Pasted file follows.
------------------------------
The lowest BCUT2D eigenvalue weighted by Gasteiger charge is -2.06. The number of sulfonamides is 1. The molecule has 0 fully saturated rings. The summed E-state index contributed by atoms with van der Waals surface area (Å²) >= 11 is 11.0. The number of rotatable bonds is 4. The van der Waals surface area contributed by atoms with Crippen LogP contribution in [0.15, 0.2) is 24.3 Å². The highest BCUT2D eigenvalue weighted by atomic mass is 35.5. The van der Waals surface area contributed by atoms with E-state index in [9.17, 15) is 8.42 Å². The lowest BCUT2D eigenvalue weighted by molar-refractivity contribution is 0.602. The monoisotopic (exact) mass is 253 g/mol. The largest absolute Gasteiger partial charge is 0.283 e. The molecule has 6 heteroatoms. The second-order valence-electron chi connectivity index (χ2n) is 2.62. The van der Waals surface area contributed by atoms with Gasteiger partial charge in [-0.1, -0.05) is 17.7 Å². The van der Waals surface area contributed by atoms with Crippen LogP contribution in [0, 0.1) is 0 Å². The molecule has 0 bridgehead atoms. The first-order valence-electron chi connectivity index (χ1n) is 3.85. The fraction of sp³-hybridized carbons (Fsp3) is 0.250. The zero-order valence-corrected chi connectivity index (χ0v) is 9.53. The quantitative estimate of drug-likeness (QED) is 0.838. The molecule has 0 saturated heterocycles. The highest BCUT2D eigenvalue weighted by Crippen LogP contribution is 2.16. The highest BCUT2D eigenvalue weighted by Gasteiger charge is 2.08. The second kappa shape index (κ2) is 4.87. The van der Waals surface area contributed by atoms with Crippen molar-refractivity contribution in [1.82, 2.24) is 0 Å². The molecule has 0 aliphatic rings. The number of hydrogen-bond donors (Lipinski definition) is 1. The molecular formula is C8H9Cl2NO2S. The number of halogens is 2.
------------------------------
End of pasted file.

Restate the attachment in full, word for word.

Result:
The lowest BCUT2D eigenvalue weighted by Gasteiger charge is -2.06. The number of sulfonamides is 1. The molecule has 0 fully saturated rings. The summed E-state index contributed by atoms with van der Waals surface area (Å²) >= 11 is 11.0. The number of rotatable bonds is 4. The van der Waals surface area contributed by atoms with Crippen LogP contribution in [0.15, 0.2) is 24.3 Å². The highest BCUT2D eigenvalue weighted by atomic mass is 35.5. The van der Waals surface area contributed by atoms with E-state index in [9.17, 15) is 8.42 Å². The lowest BCUT2D eigenvalue weighted by molar-refractivity contribution is 0.602. The monoisotopic (exact) mass is 253 g/mol. The largest absolute Gasteiger partial charge is 0.283 e. The molecule has 6 heteroatoms. The second-order valence-electron chi connectivity index (χ2n) is 2.62. The van der Waals surface area contributed by atoms with Gasteiger partial charge in [-0.1, -0.05) is 17.7 Å². The van der Waals surface area contributed by atoms with Crippen LogP contribution in [0, 0.1) is 0 Å². The molecule has 0 bridgehead atoms. The first-order valence-electron chi connectivity index (χ1n) is 3.85. The fraction of sp³-hybridized carbons (Fsp3) is 0.250. The zero-order valence-corrected chi connectivity index (χ0v) is 9.53. The quantitative estimate of drug-likeness (QED) is 0.838. The molecule has 0 saturated heterocycles. The highest BCUT2D eigenvalue weighted by Crippen LogP contribution is 2.16. The highest BCUT2D eigenvalue weighted by Gasteiger charge is 2.08. The second kappa shape index (κ2) is 4.87. The van der Waals surface area contributed by atoms with Crippen molar-refractivity contribution in [1.82, 2.24) is 0 Å². The molecule has 0 aliphatic rings. The number of hydrogen-bond donors (Lipinski definition) is 1. The molecular formula is C8H9Cl2NO2S. The number of halogens is 2.